Those importing beef into the EU will soon have to prove that their suppliers do not farm on land that has been recently deforested, after an environmental agreement was reached by EU policymakers.
The agreement should see a regulation brought in requiring operators exporting certain products to the EU to collect geographical information on where they were farmed and ensure that these areas are not sites of deforestation.
The law will prevent soy and cattle produced on farmland deforested after 31 December 2020 entering EU markets, but there will be no countries from which imports will be banned outright.
Europe is expecting that the new rules will reduce greenhouse gas emissions and slow biodiversity loss in the regions from which it imports goods.
The regulation still needs the formal approval of the European Parliament and European Council. The political agreement came only 12 months after it was first proposed by Brussels.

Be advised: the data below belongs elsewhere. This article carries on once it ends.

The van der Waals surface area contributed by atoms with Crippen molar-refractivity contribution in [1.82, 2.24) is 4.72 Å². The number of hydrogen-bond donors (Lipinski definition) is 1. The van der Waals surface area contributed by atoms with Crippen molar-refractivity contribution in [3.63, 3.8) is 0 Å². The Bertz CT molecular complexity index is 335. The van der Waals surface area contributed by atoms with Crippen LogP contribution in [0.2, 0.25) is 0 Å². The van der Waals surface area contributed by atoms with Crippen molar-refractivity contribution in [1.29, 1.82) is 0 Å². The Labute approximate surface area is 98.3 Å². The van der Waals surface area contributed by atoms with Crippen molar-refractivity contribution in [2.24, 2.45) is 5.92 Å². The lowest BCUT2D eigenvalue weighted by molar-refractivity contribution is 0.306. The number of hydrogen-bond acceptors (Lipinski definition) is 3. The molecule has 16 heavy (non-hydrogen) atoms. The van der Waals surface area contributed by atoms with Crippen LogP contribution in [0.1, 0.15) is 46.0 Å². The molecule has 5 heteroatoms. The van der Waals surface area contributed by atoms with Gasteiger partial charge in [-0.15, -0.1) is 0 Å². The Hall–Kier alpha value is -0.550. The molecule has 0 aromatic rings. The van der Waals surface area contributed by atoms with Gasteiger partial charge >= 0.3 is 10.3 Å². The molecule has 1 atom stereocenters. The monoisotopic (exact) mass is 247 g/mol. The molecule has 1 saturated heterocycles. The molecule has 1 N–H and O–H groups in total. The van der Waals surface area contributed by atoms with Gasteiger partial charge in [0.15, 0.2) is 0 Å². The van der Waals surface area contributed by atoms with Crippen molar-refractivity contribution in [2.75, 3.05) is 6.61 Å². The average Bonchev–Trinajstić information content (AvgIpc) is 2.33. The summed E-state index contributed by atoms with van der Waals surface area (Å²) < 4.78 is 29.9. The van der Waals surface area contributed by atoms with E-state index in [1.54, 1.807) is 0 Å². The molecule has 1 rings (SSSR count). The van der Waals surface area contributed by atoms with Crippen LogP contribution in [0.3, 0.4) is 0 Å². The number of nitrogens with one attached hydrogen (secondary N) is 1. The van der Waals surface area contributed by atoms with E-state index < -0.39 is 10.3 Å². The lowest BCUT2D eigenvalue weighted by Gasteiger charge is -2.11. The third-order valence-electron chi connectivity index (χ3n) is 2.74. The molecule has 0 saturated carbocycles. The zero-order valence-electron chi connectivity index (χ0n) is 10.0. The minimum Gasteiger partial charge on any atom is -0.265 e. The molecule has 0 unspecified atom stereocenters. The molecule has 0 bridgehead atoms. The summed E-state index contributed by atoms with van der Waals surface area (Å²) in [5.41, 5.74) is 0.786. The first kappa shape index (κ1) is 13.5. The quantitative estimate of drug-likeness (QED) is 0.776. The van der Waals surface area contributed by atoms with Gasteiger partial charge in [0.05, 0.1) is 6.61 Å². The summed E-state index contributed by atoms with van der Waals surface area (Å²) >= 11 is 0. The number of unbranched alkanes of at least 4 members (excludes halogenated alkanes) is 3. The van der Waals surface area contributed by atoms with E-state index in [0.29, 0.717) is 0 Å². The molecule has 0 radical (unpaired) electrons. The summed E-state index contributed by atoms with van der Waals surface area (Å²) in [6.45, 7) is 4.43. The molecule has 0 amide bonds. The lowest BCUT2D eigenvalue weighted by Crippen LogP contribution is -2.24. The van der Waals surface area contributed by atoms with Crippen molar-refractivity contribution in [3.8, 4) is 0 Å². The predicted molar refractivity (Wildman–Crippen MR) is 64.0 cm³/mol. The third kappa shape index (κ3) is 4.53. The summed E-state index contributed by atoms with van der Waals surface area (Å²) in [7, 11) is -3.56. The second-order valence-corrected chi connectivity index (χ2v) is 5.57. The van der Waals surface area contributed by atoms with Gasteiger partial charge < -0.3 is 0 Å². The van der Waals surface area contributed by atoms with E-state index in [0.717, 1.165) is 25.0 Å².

The law is intended to stop EU consumption contributing to the loss of forests in non-EU countries where land is at risk of being cleared to make way for agriculture or industry.
Beef, soy, timber and palm oil are among the goods which will fall under the framework, once it is formally passed.
These goods were identified as being the main driver of deforestation to result from agricultural expansion in non-EU countries.
The authorities enforcing the proposed rules are to use tools including satellite monitoring and DNA analysis to confirm claims made about product origins.
Countries will be assigned a risk status to determine how frequently goods from within its borders will be inspected as part of the regulations.
The agreement states that the countries assigned the highest risk status will have compliance checks carried out on 9% of operators, while countries with the lowest risk will only see 1% of operators subjected to checks.